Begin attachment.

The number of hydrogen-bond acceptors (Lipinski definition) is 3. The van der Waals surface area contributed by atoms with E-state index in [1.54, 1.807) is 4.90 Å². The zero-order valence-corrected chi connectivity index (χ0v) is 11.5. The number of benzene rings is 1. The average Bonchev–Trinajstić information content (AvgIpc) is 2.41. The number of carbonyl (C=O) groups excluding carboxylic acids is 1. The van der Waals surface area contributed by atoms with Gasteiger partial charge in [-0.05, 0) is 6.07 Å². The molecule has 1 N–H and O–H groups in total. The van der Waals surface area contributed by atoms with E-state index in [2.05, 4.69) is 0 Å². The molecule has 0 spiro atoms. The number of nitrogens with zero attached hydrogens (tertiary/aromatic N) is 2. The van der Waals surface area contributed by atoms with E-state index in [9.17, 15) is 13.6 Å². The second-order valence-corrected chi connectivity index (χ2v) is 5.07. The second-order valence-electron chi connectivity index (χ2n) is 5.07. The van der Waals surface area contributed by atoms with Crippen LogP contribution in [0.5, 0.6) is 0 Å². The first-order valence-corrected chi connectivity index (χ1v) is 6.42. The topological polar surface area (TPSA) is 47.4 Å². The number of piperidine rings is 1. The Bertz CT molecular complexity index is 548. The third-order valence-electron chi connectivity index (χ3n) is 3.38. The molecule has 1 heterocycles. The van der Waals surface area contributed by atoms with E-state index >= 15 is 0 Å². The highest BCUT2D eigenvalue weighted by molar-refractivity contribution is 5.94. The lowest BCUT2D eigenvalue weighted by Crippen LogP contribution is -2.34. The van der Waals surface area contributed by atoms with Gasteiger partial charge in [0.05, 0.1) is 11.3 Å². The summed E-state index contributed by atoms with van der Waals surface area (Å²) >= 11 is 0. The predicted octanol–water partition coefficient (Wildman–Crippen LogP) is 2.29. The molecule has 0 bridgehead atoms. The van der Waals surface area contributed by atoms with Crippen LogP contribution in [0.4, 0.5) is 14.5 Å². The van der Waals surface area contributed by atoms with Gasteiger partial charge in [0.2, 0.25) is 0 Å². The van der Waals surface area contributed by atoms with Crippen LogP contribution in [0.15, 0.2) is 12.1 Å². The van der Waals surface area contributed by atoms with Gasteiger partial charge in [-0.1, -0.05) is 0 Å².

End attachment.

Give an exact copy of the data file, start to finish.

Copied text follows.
The number of hydrogen-bond acceptors (Lipinski definition) is 3. The van der Waals surface area contributed by atoms with E-state index in [1.54, 1.807) is 4.90 Å². The zero-order valence-corrected chi connectivity index (χ0v) is 11.5. The number of benzene rings is 1. The average Bonchev–Trinajstić information content (AvgIpc) is 2.41. The number of carbonyl (C=O) groups excluding carboxylic acids is 1. The van der Waals surface area contributed by atoms with Gasteiger partial charge in [-0.05, 0) is 6.07 Å². The molecule has 1 N–H and O–H groups in total. The van der Waals surface area contributed by atoms with E-state index in [2.05, 4.69) is 0 Å². The molecule has 0 spiro atoms. The number of nitrogens with zero attached hydrogens (tertiary/aromatic N) is 2. The van der Waals surface area contributed by atoms with E-state index in [9.17, 15) is 13.6 Å². The second-order valence-corrected chi connectivity index (χ2v) is 5.07. The second-order valence-electron chi connectivity index (χ2n) is 5.07. The van der Waals surface area contributed by atoms with Crippen LogP contribution in [0.5, 0.6) is 0 Å². The first-order valence-corrected chi connectivity index (χ1v) is 6.42. The topological polar surface area (TPSA) is 47.4 Å². The number of piperidine rings is 1. The Bertz CT molecular complexity index is 548. The third-order valence-electron chi connectivity index (χ3n) is 3.38. The molecule has 1 heterocycles. The van der Waals surface area contributed by atoms with E-state index >= 15 is 0 Å². The highest BCUT2D eigenvalue weighted by molar-refractivity contribution is 5.94. The lowest BCUT2D eigenvalue weighted by Crippen LogP contribution is -2.34. The van der Waals surface area contributed by atoms with Gasteiger partial charge in [0.05, 0.1) is 11.3 Å². The summed E-state index contributed by atoms with van der Waals surface area (Å²) >= 11 is 0. The predicted octanol–water partition coefficient (Wildman–Crippen LogP) is 2.29. The molecule has 0 bridgehead atoms. The van der Waals surface area contributed by atoms with Crippen LogP contribution in [0.4, 0.5) is 14.5 Å². The van der Waals surface area contributed by atoms with Gasteiger partial charge in [0.2, 0.25) is 0 Å². The van der Waals surface area contributed by atoms with Crippen LogP contribution in [0.15, 0.2) is 12.1 Å². The van der Waals surface area contributed by atoms with Gasteiger partial charge in [-0.1, -0.05) is 0 Å².